Yesterday the UK Home Secretary Theresa May announced a series of measures designed to update the law in relation to human trafficking and slavery. The measures in the Draft Bill includes life sentences for those successfully prosecuted in this crime. …
Yesterday the UK Home Secretary Theresa May announced a series of measures designed to update the law in relation to human trafficking and slavery. The measures in the Draft Bill includes life sentences for those successfully prosecuted in this crime.
The measures – once again – do nothing to address domestic workers who are forced to stay with the family they enter the country with and are unable to seek alternative work. USi has continued to assist the work of domestic workers networks to ensure that the litany of horror stories where workers – nearly exclusively women – are often sexually, physically and mentally abused and who in practice are on call 24 hours a day. Listen to the Home Secretary completely avoiding this specific question when asked on BBC Radio Four’s Today programme.
The UK Government has also failed to ratify ILO Convention 189. On 29th February 2012, Theresa May announced changes to the rules for migrant domestic workers including the removal of the right to change employer. The removal of the legal right to leave an abusive living and working relationship will illegalise many women who enter as domestic workers accompanying wealthy employers. Some of them will feel unable to leave abusive situations thereby risking their physical, mental and emotional security. Others will escape, and thereby become undocumented with no access to legal employment or basic legal protection.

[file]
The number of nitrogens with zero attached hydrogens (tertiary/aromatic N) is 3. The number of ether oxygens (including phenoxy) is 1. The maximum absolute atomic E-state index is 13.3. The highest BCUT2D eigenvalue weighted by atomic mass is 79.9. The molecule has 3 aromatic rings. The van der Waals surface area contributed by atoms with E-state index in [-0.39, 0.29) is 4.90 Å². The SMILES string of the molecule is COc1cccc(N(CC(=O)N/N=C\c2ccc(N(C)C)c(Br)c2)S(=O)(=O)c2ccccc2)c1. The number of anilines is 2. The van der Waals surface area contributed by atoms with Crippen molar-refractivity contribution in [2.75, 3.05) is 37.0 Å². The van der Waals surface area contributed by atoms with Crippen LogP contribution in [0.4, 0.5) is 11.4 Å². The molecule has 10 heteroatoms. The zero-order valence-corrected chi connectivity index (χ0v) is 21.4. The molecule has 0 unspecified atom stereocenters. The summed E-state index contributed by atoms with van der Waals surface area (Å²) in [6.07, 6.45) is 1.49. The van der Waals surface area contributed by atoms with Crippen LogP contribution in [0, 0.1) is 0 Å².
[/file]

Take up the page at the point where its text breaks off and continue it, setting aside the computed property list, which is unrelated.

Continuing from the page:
Statistics produced by the International Labour Organisation (ILO) this year highlighted that there are over 52 million domestic workers around the world, who are exploited on a daily basis. The term ‘domestic worker’ covers individuals who cook, clean, care for the elderly and children, garden and security. Globally, domestic workers tend to be women as they make up 83 percent of employees in this workforce. However, they have very little provisions and many are paid below the minimum wage.
Domestic workers tend to be ignored by main stream labour issues and do not seem to be included in policy making on social issues. Domestic workers tend to work in homes and therefore, are isolated from public view. The ILO has also stated that 45 percent of domestic workers do not have entitlement to have a rest period and there are no limits to the amount of hours they work per week.
We need urgent change and support for these workers as this exploitation is a violation of human rights. Until the UK Government effectively addresses this issue in its Draft Bill it will continue to fail in addressing modern day slavery.
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